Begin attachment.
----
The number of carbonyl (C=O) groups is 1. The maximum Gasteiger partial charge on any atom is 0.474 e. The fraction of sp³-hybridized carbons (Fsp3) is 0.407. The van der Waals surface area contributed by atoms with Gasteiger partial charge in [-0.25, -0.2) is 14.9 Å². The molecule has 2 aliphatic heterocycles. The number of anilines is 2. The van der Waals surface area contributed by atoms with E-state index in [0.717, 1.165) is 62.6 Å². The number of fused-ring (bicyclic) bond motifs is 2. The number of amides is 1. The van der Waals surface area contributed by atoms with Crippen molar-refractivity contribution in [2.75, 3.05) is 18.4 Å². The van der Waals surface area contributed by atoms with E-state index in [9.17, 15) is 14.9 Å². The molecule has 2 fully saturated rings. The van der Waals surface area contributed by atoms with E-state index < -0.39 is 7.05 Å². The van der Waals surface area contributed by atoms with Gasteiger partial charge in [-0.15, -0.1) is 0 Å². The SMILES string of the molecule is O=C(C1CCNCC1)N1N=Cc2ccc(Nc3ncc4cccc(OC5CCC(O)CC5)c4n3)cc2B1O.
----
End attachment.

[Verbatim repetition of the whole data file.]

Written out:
The number of carbonyl (C=O) groups is 1. The maximum Gasteiger partial charge on any atom is 0.474 e. The fraction of sp³-hybridized carbons (Fsp3) is 0.407. The van der Waals surface area contributed by atoms with Gasteiger partial charge in [-0.25, -0.2) is 14.9 Å². The molecule has 2 aliphatic heterocycles. The number of anilines is 2. The van der Waals surface area contributed by atoms with E-state index in [0.717, 1.165) is 62.6 Å². The number of fused-ring (bicyclic) bond motifs is 2. The number of amides is 1. The van der Waals surface area contributed by atoms with Crippen molar-refractivity contribution in [2.75, 3.05) is 18.4 Å². The van der Waals surface area contributed by atoms with E-state index in [9.17, 15) is 14.9 Å². The molecule has 2 fully saturated rings. The van der Waals surface area contributed by atoms with E-state index < -0.39 is 7.05 Å². The van der Waals surface area contributed by atoms with Gasteiger partial charge in [-0.15, -0.1) is 0 Å². The SMILES string of the molecule is O=C(C1CCNCC1)N1N=Cc2ccc(Nc3ncc4cccc(OC5CCC(O)CC5)c4n3)cc2B1O.